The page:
Will “Revenge Travel” Keep Delta Air Lines (NYSE DAL) Stock Soaring?

Delta Air Lines, Inc. (DAL) reported a wider-than-expected loss for the first quarter 2023. However, the carrier’s CEO, Ed Bastian, couldn’t sound more optimistic about its prospects. Two factors drove this dichotomy.

Firstly, the carrier cited its net loss of $363 million, or 57 cents per share, in what has seasonally been the weakest quarter of the year, partly due to a new, four-year pilot contract that includes 34% raises. Moreover, the bottom line is still an improvement over the net loss of $940 million, or $1.48 per share, during the year-ago period when travel demand was still recovering.

Secondly, and more importantly, with the pandemic firmly in the rear-view mirror, consumers are ever keener to redeem their pile of airline miles on other travel rewards on their credit cards for new experiences through revenge travel. Revenge travel has its origins in “baofuxing xiaofei” or “revenge spending,” an economic trend that originated in 1980s China when a growing middle class had an insatiable appetite for foreign luxury goods.

Since e-commerce, albeit with a few hiccups in the supply chain, was able to satiate the appetite for goods through the pandemic, Americans are now going above and beyond to compensate for the years spent indoors trying to substitute real experiences with virtual ones.

Even “pent-up demand” turned out to be an understatement when Ed Bastion and his team at DAL found the gap between inherent demand for U.S. travel that couldn’t be met over the past three years, based on “any kind” of historical pattern to come in at $300 billion. The pleasantly surprised CEO revealed, “We’ve had the 20 largest cash sales days in our history all occur this year.”

Even corporate bookings have been recovering, with domestic sales in March 85% back to 2019 levels. The carrier also got a boost in its loyalty program with the contribution from its co-branded credit card partnership with American Express (AXP) coming in at $1.7 billion in the previous quarter, up 38% year-over-year.

Because of this explosive demand, DAL has forecasted its top and bottom-line performance for the second quarter to exceed analysts’ estimates. Mr. Bastion expects his airline to clock an operating profit of $2 billion, at par with Q2 of 2019, with lower capacity and higher fuel prices, while being the only airline with all the labor contracts in place.

As a result, the Atlanta-based carrier expects sales in the current quarter to increase by 15% to 17% over last year, with adjusted operating margins of as much as 16% and adjusted earnings per share between $2 to $2.25.

The confident CEO has also brushed off the potential consumer pullback in spending while expressing the conviction that pent-up demand for travel will be a multi-year demand set.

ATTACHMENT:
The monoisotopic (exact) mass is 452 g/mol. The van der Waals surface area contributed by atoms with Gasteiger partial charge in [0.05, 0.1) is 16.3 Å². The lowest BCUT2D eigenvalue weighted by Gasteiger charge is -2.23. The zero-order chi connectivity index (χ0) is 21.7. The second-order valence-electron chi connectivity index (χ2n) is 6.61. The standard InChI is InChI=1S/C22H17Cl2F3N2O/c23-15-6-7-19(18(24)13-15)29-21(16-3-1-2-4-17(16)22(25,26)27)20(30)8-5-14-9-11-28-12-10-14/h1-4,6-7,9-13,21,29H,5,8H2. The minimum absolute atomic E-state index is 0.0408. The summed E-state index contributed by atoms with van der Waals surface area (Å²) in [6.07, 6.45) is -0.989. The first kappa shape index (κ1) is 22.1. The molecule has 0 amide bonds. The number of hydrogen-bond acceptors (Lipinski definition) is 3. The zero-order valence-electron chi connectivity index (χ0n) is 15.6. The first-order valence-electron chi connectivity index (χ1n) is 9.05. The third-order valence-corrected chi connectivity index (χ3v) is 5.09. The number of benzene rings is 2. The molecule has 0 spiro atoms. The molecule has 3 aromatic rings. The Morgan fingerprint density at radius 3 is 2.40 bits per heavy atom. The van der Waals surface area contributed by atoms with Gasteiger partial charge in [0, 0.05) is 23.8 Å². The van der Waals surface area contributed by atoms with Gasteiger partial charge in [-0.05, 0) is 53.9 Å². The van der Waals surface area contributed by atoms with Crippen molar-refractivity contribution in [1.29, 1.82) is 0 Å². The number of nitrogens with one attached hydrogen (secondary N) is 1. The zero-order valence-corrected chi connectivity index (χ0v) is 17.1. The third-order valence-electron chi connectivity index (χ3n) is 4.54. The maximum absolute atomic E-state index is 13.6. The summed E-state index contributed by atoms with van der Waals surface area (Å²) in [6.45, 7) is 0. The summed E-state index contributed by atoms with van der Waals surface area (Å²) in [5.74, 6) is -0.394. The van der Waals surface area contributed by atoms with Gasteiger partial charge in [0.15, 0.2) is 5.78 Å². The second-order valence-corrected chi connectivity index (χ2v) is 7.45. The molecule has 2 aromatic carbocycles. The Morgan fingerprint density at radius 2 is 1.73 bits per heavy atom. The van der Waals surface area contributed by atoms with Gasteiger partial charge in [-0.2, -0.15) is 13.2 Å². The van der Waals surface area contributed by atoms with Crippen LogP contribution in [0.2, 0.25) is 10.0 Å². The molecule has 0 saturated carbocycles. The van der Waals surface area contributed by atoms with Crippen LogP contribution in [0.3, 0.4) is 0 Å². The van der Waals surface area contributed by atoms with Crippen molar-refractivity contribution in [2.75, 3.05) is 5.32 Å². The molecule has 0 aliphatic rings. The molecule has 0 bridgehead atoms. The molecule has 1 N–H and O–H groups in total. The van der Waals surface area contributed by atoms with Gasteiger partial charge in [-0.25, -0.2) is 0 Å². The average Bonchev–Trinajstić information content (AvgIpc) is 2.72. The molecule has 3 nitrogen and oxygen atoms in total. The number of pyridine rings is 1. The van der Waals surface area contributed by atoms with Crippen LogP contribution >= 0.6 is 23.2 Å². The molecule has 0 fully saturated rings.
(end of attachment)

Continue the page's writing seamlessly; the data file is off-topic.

According to him, revenue from premium cabins like the first class was outpacing the revenue from coaches, and while sales professionals have moved partially online, consulting and professional service have been the highest volume contributors. They are expected to remain so in the foreseeable future.

How the Market Reacted?

Quite positively, in a nutshell. DAL’s stock has gained 20.5% over the past two months compared to 4.7% for the S&P 500. It is trading above its 50-day and 200-day moving averages and close to its 52-week high.

Pinch of Salt

“If something cannot go on forever, it will stop.” The obviousness of this observation made by Herb Stein was what made it famous.
At times such as these, when air carriers have turned to bigger airplanes, even on shorter routes, and jumbo-jets, such as the Boeing 747 and the Airbus A380, are being brought back to help ease airport congestion and work around pilot shortages, it is easy to get carried away by the “pent-up demand” and “revenge travel” narrative.

However, it might be wise to consider certain things before indulging in the willful suspension of disbelief and extrapolating beyond the foreseeable future, like we are all guilty of doing in case of working from home, Great Resignation, and “quiet quitting.”
Since the rise of remote work and virtual teams, facilitated by contemporary collaboration and productivity tools, seems to have become an immune and immutable remnant of the cultural sea-change our work and lives had to adopt and adapt to during the pandemic, new reports give us reasons to doubt whether business travel is ever going back to normal.

In such a situation, with traveling for leisure being an occasional indulgence in most of our lives, there are risks that the pent-up demand might not be enough to sustain the momentum that is propelling the growth performance of DAL and other airlines, which are primarily in the business of ferrying passengers.

As far as the largest cash sales days are concerned, we can be certain that inflation would ensure that cash days in the future would still be larger.
Moreover, with ticket prices at all-time highs and JP Morgan and a few others predicting that the stash of pandemic stimulus cash, fueling the leisure travel boom, could run out over the next quarter, it is unsurprising to find tricks and trends, such as ‘skiplagging’ and consumers trading down on travel being on the rise.

Bottom Line

While DAL and its peers would want nothing more than for passenger demand to stay strong and, perhaps, keep growing, the most likely case would be a return to seasonality and cyclicality, as is typical of the airline industry.
However, the possibility of passenger demand falling off a cliff and investors rushing for the exits only to find that the clock struck midnight and the chariot turned back to a pumpkin can’t be completely ruled out.
Either way, every flight that takes off has to land at some point. The only problem is that nobody knows exactly when.